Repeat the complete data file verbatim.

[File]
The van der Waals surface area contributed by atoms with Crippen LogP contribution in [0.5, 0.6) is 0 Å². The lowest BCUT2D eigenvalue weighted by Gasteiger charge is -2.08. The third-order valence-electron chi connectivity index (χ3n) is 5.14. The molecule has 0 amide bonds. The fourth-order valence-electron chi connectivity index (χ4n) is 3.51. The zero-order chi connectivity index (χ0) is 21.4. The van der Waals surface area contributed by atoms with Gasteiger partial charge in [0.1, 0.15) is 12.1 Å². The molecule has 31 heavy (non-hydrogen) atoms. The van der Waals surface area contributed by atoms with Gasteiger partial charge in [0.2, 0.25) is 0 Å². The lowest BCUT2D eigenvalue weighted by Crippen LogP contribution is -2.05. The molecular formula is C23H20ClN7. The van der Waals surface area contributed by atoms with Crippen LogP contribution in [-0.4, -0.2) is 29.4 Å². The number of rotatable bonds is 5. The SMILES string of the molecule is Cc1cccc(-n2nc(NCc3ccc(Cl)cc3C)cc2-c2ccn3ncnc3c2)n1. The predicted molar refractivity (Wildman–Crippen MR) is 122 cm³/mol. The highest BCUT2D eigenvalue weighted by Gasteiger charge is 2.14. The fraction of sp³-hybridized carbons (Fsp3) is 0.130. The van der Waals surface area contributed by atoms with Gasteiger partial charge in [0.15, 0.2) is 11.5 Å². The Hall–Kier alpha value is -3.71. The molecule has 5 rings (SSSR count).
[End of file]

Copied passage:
The van der Waals surface area contributed by atoms with Crippen LogP contribution in [0.5, 0.6) is 0 Å². The lowest BCUT2D eigenvalue weighted by Gasteiger charge is -2.08. The third-order valence-electron chi connectivity index (χ3n) is 5.14. The molecule has 0 amide bonds. The fourth-order valence-electron chi connectivity index (χ4n) is 3.51. The zero-order chi connectivity index (χ0) is 21.4. The van der Waals surface area contributed by atoms with Gasteiger partial charge in [0.1, 0.15) is 12.1 Å². The molecule has 31 heavy (non-hydrogen) atoms. The van der Waals surface area contributed by atoms with Gasteiger partial charge in [0.2, 0.25) is 0 Å². The lowest BCUT2D eigenvalue weighted by Crippen LogP contribution is -2.05. The molecular formula is C23H20ClN7. The van der Waals surface area contributed by atoms with Crippen LogP contribution in [-0.4, -0.2) is 29.4 Å². The number of rotatable bonds is 5. The SMILES string of the molecule is Cc1cccc(-n2nc(NCc3ccc(Cl)cc3C)cc2-c2ccn3ncnc3c2)n1. The predicted molar refractivity (Wildman–Crippen MR) is 122 cm³/mol. The highest BCUT2D eigenvalue weighted by Gasteiger charge is 2.14. The fraction of sp³-hybridized carbons (Fsp3) is 0.130. The van der Waals surface area contributed by atoms with Gasteiger partial charge in [0.15, 0.2) is 11.5 Å². The Hall–Kier alpha value is -3.71. The molecule has 5 rings (SSSR count).